But I have always wanted to know, which is the fastest to start up?
Is it Gentoo? Windows? Fedora? Or Ubuntu?
I took a stopwatch to find out (and used built-in methods where possible).
- Install Fedora 18 Alpha on a Fujitsu T731. Use it as the only OS.
- I have a separate /boot, /, and /boot/efi partition
- Resize the Fedora 18 root partition to 50 GB.
- Change EFI system partition to FAT32 (this requires some work)
- Copy EFI files off of partition
- Change partition type with gparted (or other) to FAT32
- Copy EFI files back onto partion
- Change the UUID's in /etc/fstab
- Install Gentoo
- This is difficult to reproduce. It may, in fact, be near impossible to reproduce
- Customized kernel
- No login GUI (DE chosen after login, CDM)
- No initramfs
- Install Ubuntu. Use a separate boot partition.
- Install bootchart
- Install rEFInd
- Install Windows 7 (will be updated with Windows 8 when it is officially released)
- There are some difficulties with USB drives, but it is possible
- Install all drivers/software provided by Fujitsu DeskUpdate
- Install Symantec Antivirus
- Install Firefox
- Install Steam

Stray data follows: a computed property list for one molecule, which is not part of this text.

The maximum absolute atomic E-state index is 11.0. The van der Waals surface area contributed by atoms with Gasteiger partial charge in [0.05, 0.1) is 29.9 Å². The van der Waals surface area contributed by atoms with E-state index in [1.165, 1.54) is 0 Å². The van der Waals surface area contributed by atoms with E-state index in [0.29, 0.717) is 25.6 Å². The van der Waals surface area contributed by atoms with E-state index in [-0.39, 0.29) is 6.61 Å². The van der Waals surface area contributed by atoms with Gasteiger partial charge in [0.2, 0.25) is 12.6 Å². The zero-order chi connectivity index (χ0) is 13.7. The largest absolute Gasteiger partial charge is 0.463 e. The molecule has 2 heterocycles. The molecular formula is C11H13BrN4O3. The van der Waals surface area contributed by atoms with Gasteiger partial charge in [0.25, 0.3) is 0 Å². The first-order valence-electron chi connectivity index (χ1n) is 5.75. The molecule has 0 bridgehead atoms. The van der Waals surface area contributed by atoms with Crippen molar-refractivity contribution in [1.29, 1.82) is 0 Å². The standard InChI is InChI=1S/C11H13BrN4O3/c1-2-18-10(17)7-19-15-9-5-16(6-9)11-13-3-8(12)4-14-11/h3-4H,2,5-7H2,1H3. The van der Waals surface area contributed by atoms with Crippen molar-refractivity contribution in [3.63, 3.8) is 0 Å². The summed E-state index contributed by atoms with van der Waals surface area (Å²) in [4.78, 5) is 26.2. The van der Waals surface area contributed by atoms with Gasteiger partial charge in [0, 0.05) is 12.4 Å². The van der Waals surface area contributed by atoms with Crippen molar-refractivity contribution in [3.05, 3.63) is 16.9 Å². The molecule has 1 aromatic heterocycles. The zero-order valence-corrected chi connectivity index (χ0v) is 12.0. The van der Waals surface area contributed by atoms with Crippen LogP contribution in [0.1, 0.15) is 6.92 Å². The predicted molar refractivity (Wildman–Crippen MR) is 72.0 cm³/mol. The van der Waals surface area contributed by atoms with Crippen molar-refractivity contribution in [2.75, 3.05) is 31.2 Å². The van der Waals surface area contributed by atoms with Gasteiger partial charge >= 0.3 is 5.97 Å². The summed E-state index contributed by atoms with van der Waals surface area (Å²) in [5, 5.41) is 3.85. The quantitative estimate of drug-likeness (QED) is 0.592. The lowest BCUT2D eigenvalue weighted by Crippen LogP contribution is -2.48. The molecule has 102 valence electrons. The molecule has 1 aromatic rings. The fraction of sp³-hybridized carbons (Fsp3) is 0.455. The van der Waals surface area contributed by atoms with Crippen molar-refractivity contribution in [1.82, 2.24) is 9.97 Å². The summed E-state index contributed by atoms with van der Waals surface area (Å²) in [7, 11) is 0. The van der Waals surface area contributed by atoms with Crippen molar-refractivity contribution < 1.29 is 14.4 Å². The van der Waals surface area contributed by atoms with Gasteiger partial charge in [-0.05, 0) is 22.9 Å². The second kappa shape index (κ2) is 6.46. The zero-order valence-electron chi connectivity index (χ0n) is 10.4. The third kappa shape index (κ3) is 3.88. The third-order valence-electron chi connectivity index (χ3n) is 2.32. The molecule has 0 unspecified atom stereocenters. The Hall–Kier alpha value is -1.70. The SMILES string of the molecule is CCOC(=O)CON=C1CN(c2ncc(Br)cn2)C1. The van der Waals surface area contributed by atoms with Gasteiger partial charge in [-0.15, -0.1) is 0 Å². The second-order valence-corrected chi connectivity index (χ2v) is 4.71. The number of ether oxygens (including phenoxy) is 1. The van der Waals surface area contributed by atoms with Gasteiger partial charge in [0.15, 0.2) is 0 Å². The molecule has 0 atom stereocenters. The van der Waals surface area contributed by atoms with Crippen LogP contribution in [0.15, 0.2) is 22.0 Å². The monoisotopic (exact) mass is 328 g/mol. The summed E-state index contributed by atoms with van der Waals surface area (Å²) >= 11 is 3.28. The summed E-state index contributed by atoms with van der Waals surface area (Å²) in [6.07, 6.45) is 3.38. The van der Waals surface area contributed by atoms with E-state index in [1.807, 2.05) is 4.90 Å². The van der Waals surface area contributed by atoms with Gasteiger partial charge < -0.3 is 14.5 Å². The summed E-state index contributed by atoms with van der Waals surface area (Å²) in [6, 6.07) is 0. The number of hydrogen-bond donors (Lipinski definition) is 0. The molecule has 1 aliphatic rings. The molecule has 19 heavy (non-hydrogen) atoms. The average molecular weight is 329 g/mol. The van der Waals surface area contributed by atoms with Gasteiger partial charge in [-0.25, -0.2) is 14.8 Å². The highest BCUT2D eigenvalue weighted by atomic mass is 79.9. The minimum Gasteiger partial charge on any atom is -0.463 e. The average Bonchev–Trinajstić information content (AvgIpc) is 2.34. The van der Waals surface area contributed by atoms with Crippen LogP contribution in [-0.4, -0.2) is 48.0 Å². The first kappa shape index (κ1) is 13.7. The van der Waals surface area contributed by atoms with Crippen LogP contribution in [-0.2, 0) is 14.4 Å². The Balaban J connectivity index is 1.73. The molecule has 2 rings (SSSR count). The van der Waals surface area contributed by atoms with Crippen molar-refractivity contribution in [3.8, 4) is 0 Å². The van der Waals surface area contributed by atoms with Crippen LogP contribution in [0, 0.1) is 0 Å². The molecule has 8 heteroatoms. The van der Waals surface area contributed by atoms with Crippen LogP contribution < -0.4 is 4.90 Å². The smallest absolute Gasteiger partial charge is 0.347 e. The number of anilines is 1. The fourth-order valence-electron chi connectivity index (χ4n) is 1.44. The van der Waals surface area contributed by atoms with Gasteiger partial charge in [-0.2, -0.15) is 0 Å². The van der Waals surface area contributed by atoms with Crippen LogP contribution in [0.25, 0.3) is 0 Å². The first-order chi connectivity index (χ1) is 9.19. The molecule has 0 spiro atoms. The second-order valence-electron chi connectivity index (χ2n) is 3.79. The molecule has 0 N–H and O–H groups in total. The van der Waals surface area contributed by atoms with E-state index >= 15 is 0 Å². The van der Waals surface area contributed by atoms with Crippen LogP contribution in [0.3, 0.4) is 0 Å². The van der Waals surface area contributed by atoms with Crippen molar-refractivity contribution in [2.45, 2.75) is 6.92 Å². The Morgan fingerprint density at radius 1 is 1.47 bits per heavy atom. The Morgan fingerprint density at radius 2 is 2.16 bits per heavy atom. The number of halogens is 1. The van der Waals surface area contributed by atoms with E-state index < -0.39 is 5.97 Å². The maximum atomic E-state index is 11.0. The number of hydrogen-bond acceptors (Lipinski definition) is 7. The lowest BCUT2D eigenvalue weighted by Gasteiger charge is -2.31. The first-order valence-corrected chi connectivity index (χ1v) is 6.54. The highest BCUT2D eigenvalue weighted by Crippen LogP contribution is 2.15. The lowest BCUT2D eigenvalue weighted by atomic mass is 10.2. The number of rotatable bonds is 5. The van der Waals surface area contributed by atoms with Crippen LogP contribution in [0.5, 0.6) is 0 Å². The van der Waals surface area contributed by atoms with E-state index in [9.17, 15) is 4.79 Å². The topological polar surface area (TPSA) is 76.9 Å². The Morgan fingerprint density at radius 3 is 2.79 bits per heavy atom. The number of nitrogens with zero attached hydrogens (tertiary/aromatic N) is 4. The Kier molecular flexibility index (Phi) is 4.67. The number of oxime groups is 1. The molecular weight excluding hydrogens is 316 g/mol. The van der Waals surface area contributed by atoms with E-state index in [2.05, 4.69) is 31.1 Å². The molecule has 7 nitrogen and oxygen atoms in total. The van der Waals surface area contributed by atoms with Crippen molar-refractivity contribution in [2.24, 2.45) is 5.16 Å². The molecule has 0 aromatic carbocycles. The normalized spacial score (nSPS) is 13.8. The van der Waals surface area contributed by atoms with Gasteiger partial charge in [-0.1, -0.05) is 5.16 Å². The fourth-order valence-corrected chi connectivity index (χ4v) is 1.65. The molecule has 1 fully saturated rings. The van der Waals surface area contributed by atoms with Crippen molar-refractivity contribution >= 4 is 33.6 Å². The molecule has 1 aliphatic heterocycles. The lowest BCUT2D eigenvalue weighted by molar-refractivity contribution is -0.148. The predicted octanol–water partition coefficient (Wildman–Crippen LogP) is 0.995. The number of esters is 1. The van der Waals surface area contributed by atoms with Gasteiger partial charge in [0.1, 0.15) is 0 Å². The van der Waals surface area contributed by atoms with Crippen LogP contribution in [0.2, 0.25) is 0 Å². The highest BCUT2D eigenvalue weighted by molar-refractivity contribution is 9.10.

- Install Skype
- Time from when I hit enter for the respective OS from rEFInd
OS: Time (reported by OS tools)
Gentoo: 15s (13.522)
Gentoo (with SELinux): 16s (14.819)
Fedora: 33s (30.523)
Ubuntu: 32s (29.82)
Windows 7: 37s (N/A)
Windows 8: Not Released (will be tested on Friday)
I did count boot-loader times (in so far as I could, which is why my times difer by as much as three seconds for boot times).
It is important to note that I do not include login times inside the results.
In this case, Gentoo blew every other OS that I have on this computer out of the water. It was twice as fast as every other OS, but that comes at the cost of usability. I have to know my username, as I cannot "click" it to enter my password.
Windows 7 did fairly well, staying within shouting range of Ubuntu and Fedora, but at the cost of not having half the applications it needs to truly be productive.
Ubuntu and Fedora are about equal, with the major difference being that Ubuntu has to have a separate tool to report the boot time it took.
My conclusion is that if you really need to shave fifteen seconds off of your boot time, you need to use Gentoo Linux -- and that will take approximately 12 hours to set up, most of which is spent compiling various bits and pieces, along with optimizations.
EDIT: I can't post the Windows 8 information today because my school hasn't uploaded the Windows 8 information to their network software site.